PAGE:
Treatment depends on many things, including your Gleason score and your overall health. Your doctor will discuss your treatment options with you.
If the cancer has not spread outside the prostate gland, common treatments include:
If you are older, your doctor may recommend simply monitoring the cancer with PSA tests and biopsies.
Hormone therapy is mainly used for cancer that has spread beyond the prostate. It helps relieve symptoms and prevents further growth and spread of the cancer. But it does not cure the cancer.
If prostate cancer spreads even after hormone therapy, surgery, or radiation has been tried, treatment may include:
Surgery, radiation therapy, and hormone therapy can affect your sexual performance. Problems with urine control are possible after surgery and radiation therapy. Discuss your concerns with your health care provider.
After treatment for prostate cancer, you will be closely watched to make sure the cancer does not spread. This involves routine checkups, including PSA blood tests (usually every 3 months to 1 year).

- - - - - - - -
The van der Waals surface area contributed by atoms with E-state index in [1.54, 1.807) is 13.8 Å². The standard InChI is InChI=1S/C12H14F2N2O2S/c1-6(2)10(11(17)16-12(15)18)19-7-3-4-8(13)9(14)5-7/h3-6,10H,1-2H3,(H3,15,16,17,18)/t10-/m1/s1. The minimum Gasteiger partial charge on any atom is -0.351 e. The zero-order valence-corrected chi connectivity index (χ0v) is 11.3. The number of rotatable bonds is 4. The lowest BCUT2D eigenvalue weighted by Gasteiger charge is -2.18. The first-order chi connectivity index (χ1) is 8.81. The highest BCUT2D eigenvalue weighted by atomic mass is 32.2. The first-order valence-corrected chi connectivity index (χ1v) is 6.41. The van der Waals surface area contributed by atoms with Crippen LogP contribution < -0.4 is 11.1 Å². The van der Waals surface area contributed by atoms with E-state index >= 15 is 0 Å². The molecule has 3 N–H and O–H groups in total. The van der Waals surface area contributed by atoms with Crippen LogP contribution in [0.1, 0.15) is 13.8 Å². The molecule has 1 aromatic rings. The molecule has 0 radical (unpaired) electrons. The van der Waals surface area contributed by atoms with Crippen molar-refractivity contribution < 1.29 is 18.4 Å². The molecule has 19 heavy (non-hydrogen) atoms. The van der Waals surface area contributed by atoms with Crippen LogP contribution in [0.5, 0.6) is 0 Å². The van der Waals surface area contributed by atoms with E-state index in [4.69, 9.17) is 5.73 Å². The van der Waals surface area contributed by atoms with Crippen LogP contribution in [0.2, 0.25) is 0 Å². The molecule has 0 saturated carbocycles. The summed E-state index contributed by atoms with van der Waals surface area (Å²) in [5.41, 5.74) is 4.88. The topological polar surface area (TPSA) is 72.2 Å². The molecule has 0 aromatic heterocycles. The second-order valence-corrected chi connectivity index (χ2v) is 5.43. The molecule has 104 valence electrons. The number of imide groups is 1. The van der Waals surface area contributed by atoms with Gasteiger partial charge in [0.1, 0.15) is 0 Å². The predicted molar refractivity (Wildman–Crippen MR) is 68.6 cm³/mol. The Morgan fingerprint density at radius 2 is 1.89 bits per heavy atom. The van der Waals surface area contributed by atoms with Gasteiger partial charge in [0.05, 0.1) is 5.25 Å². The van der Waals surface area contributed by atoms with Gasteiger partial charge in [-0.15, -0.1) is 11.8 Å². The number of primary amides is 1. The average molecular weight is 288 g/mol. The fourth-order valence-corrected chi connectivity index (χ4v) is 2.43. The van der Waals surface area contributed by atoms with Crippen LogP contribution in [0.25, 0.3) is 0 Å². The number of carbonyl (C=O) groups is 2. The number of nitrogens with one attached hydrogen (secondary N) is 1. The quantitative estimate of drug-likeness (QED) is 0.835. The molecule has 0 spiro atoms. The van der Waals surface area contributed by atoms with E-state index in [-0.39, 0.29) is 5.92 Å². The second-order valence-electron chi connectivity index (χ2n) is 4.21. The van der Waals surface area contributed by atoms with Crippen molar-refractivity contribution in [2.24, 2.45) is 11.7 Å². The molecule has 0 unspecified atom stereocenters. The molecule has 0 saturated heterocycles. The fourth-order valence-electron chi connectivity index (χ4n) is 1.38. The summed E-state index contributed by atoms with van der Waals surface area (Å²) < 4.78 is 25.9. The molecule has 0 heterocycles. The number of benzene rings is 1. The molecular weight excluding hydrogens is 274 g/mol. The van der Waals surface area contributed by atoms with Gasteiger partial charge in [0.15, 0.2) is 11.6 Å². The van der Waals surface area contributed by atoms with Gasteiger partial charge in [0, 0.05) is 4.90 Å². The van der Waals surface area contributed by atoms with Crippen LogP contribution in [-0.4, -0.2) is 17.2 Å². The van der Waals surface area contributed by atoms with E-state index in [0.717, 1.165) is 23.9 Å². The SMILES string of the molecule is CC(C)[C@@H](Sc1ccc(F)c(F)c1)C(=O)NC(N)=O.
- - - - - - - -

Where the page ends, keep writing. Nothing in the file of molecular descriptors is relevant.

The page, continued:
You can ease the stress of illness by joining a prostate cancer support group. Sharing with others who have common experiences and problems can help you not feel alone.
How well you do depends on whether the cancer has spread outside the prostate gland and how abnormal the cancer cells are (the Gleason score) when you are diagnosed.
A cure is possible if the cancer has not spread. Hormone treatment can improve survival, even if a cure is not possible.
When to Contact a Medical Professional
Discuss the advantages and disadvantages of PSA screening with your health care provider.
Talk with your provider about possible ways to lower your risk for prostate cancer. These may include lifestyle measures, such as diet and exercise.
There are no medicines approved by the FDA for preventing prostate cancer.
American Urological Association website. Early detection of prostate cancer (2018): clinical guideline. www.auanet.org/guidelines/prostate-cancer-early-detection-guideline. Confirmed 2018. Accessed November 30, 2021.
National Cancer Institute website. Prostate cancer treatment (PDQ) health professional version. www.cancer.gov/types/prostate/hp/prostate-treatment-pdq. Updated December 27, 2021. Accessed January 19, 2022.
National Comprehensive Cancer Network website. NCCN clinical practice guidelines in oncology (NCCN guidelines): Prostate cancer. Version 3.2022. www.nccn.org/professionals/physician_gls/pdf/prostate.pdf. Updated November 30, 2021. Accessed January 10, 2022.